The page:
You get married, change your last name, and update your voter registration. But your driver’s license, which you present as ID, still has your unmarried name on it.
You move and for your voter ID, you present a current utility bill. Unfortunately, you've forgotten to update your address on your voter registration beforehand.
Some states demand that you notify your local registration office of any name change.
Avoid problems. Always update your voter registration when you move or change your name.
First Time Voters
First time voters who didn’t register in person or show ID before must show identification. This is according to federal law.
Sample ballots can be helpful to review before Election Day and to bring with you to the polls. Your state may mail you a sample ballot or let you download one from its election site. The sample ballot may look exactly like the real one. It will show you all the races and candidates and any state or local measures up for a vote.
Some non-profit organizations produce unofficial sample ballots. These ballots may not look the same as what you’ll see when you vote but will provide the same info. They are different than the sample ballots provided by political parties. Those ballots show the candidates representing that party. You may receive one in the mail or from volunteers outside your polling entrance.
Several federal laws protect the rights of Americans with disabilities to vote. These include the Americans with Disabilities Act (ADA) and the Help America Vote Act (HAVA).
Voters with disabilities have the right to:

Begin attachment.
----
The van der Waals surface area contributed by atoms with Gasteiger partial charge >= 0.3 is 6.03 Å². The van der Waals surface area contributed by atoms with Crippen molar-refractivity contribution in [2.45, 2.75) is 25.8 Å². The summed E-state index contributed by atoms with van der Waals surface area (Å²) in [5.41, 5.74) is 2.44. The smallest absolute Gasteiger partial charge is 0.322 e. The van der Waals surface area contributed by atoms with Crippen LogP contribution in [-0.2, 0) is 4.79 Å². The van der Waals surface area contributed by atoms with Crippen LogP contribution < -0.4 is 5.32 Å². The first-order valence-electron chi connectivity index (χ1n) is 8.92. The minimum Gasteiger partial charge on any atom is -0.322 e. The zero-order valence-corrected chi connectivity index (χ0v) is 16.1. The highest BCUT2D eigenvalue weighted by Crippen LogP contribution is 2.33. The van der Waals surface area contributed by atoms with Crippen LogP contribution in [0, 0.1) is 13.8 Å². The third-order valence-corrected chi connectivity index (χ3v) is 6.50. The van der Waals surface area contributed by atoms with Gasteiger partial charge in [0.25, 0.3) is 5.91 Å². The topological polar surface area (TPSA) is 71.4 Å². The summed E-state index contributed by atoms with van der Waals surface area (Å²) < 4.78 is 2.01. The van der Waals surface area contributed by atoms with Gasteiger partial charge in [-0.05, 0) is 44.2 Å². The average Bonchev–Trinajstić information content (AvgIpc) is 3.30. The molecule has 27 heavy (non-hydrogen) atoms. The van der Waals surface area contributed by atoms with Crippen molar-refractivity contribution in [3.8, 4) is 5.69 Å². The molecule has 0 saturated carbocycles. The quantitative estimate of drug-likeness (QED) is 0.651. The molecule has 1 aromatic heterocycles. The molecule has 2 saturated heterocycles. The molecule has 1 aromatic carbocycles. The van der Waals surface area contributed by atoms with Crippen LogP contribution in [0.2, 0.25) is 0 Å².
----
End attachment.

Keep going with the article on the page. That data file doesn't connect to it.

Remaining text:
Vote in private, without help
Have an accessible polling place with voting machines for voters with disabilities
Polling places must have:
Wheelchair-accessible voting booths
Entrances and doorways at least 32 inches wide
Handrails on all stairs
Voting equipment for people who are blind or visually impaired
If you have a disability, you may:
Seek help from poll workers trained to use the accessible voting machine, or
Bring someone to help you vote.
You can also ask local election officials what other options you have.
Some states offer “curbside voting," when a poll worker brings everything you need to vote to your car.
Some set up polling places at long-term care facilities.
Local organizations may provide transportation to the polls.
Many states let people with disabilities vote by mail.
The Election Assistance Commission (EAC) helps people overcome language barriers to voting.
Federal law also lets you bring someone to help you if you can't read or write.
Get Help and Learn More
Election Day in the U.S. is the Tuesday following the first Monday in November. The next federal election day will be Tuesday, November 3, 2020. But you may be able to vote early or by absentee ballot.
State and local elections can occur at other times throughout the year. This includes primary and special elections. Check with your state or local election office or the U.S. Vote Foundation for elections coming up in your area.
Federal elections take place every two years, on even-numbered years.
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Last Updated: May 22, 2019